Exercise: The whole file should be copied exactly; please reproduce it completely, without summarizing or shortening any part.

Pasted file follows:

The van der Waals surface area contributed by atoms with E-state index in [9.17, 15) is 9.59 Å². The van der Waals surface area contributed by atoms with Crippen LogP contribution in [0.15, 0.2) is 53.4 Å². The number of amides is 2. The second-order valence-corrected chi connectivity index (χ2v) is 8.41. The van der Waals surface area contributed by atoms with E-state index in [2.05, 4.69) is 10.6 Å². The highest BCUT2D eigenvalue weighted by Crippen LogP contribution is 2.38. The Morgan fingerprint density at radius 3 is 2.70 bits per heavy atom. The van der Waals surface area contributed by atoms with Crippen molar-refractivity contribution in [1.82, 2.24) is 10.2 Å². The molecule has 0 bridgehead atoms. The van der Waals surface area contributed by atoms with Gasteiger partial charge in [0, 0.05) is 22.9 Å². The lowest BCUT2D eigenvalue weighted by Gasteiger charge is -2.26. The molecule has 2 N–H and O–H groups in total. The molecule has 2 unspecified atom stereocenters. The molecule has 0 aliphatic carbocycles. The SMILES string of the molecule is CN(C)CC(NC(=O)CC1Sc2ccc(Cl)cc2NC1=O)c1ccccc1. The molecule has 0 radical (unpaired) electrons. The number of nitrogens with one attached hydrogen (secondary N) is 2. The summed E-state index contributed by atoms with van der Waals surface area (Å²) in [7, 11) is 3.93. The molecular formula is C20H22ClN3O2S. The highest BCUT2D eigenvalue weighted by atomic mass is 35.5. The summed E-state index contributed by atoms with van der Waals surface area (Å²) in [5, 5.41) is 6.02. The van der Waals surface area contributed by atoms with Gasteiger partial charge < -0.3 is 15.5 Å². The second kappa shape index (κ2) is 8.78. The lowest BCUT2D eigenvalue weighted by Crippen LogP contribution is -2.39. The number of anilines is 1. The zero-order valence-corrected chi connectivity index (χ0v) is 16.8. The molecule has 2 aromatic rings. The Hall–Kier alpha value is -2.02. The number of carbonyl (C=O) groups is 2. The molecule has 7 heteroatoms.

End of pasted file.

The van der Waals surface area contributed by atoms with E-state index in [9.17, 15) is 9.59 Å². The van der Waals surface area contributed by atoms with Crippen LogP contribution in [0.15, 0.2) is 53.4 Å². The number of amides is 2. The second-order valence-corrected chi connectivity index (χ2v) is 8.41. The van der Waals surface area contributed by atoms with E-state index in [2.05, 4.69) is 10.6 Å². The highest BCUT2D eigenvalue weighted by Crippen LogP contribution is 2.38. The Morgan fingerprint density at radius 3 is 2.70 bits per heavy atom. The van der Waals surface area contributed by atoms with Crippen molar-refractivity contribution in [1.82, 2.24) is 10.2 Å². The molecule has 0 bridgehead atoms. The van der Waals surface area contributed by atoms with Gasteiger partial charge in [0, 0.05) is 22.9 Å². The lowest BCUT2D eigenvalue weighted by Gasteiger charge is -2.26. The molecule has 2 N–H and O–H groups in total. The molecule has 2 unspecified atom stereocenters. The molecule has 0 aliphatic carbocycles. The SMILES string of the molecule is CN(C)CC(NC(=O)CC1Sc2ccc(Cl)cc2NC1=O)c1ccccc1. The molecule has 0 radical (unpaired) electrons. The number of nitrogens with one attached hydrogen (secondary N) is 2. The summed E-state index contributed by atoms with van der Waals surface area (Å²) in [7, 11) is 3.93. The molecular formula is C20H22ClN3O2S. The highest BCUT2D eigenvalue weighted by atomic mass is 35.5. The summed E-state index contributed by atoms with van der Waals surface area (Å²) in [5, 5.41) is 6.02. The van der Waals surface area contributed by atoms with Gasteiger partial charge < -0.3 is 15.5 Å². The second kappa shape index (κ2) is 8.78. The lowest BCUT2D eigenvalue weighted by Crippen LogP contribution is -2.39. The number of anilines is 1. The zero-order valence-corrected chi connectivity index (χ0v) is 16.8. The molecule has 2 aromatic rings. The Hall–Kier alpha value is -2.02. The number of carbonyl (C=O) groups is 2. The molecule has 7 heteroatoms.